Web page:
Background: Very little is known about the immunodominance patterns of HIV-1-specific T cell responses during primary HIV-1 infection and the reasons for human lymphocyte antigen (HLA) modulation of disease progression.
Methods and findings: In a cohort of 104 individuals with primary HIV-1 infection, we demonstrate that a subset of CD8(+) T cell epitopes within HIV-1 are consistently targeted early after infection, while other epitopes subsequently targeted through the same HLA class I alleles are rarely recognized. Certain HLA alleles consistently contributed more than others to the total virus-specific CD8(+) T cell response during primary infection, and also reduced the absolute magnitude of responses restricted by other alleles if coexpressed in the same individual, consistent with immunodomination. Furthermore, individual HLA class I alleles that have been associated with slower HIV-1 disease progression contributed strongly to the total HIV-1-specific CD8(+) T cell response during primary infection.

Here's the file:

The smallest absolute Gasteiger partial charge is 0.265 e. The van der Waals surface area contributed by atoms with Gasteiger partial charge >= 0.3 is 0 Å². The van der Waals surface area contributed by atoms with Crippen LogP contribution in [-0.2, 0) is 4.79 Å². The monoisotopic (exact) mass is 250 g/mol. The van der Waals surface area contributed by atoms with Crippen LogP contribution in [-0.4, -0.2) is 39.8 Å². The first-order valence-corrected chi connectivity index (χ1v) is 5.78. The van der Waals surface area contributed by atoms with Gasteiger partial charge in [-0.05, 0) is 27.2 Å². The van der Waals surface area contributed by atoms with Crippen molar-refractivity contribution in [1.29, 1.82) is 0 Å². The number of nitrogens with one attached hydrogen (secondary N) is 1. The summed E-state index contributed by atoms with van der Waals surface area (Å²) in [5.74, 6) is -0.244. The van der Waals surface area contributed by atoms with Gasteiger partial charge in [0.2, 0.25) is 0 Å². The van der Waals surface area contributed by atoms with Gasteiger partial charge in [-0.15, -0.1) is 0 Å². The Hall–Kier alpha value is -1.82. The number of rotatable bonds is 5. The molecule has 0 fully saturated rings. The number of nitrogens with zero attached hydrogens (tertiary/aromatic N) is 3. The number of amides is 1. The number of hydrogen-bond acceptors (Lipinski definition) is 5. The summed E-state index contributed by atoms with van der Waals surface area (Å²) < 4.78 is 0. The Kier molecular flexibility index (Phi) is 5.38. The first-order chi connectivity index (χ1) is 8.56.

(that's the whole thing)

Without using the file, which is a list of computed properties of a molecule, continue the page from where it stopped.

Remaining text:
Conclusions: These data demonstrate consistent immunodominance patterns of HIV-1-specific CD8(+) T cell responses during primary infection and provide a mechanistic explanation for the protective effect of specific HLA class I alleles on HIV-1 disease progression.